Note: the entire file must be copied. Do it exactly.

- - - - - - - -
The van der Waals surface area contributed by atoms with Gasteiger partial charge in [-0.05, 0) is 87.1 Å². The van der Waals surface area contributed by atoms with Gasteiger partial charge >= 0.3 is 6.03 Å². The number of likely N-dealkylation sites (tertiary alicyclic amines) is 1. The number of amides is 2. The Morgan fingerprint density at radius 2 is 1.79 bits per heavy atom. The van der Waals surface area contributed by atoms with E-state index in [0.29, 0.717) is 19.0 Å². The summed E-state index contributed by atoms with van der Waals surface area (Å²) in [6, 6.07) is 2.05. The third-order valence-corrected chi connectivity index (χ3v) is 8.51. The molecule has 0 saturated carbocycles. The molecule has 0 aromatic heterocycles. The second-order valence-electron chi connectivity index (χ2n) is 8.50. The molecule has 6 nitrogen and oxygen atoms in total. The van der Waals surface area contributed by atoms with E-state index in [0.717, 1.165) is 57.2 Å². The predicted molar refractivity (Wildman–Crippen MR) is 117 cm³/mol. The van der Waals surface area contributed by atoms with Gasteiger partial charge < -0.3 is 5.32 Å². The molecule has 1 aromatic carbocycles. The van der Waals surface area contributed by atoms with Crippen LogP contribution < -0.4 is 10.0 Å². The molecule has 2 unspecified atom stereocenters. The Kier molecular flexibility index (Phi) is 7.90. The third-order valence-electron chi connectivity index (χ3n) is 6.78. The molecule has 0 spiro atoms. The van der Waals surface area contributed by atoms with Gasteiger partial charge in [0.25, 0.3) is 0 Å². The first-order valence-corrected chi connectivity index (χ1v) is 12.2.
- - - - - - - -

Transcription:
The van der Waals surface area contributed by atoms with Gasteiger partial charge in [-0.05, 0) is 87.1 Å². The van der Waals surface area contributed by atoms with Gasteiger partial charge >= 0.3 is 6.03 Å². The number of likely N-dealkylation sites (tertiary alicyclic amines) is 1. The number of amides is 2. The Morgan fingerprint density at radius 2 is 1.79 bits per heavy atom. The van der Waals surface area contributed by atoms with E-state index in [0.29, 0.717) is 19.0 Å². The summed E-state index contributed by atoms with van der Waals surface area (Å²) in [6, 6.07) is 2.05. The third-order valence-corrected chi connectivity index (χ3v) is 8.51. The molecule has 0 saturated carbocycles. The molecule has 0 aromatic heterocycles. The second-order valence-electron chi connectivity index (χ2n) is 8.50. The molecule has 6 nitrogen and oxygen atoms in total. The van der Waals surface area contributed by atoms with E-state index in [0.717, 1.165) is 57.2 Å². The predicted molar refractivity (Wildman–Crippen MR) is 117 cm³/mol. The van der Waals surface area contributed by atoms with Gasteiger partial charge < -0.3 is 5.32 Å². The molecule has 1 aromatic carbocycles. The van der Waals surface area contributed by atoms with Crippen LogP contribution < -0.4 is 10.0 Å². The molecule has 2 unspecified atom stereocenters. The Kier molecular flexibility index (Phi) is 7.90. The third-order valence-electron chi connectivity index (χ3n) is 6.78. The molecule has 0 spiro atoms. The van der Waals surface area contributed by atoms with Gasteiger partial charge in [0.25, 0.3) is 0 Å². The first-order valence-corrected chi connectivity index (χ1v) is 12.2.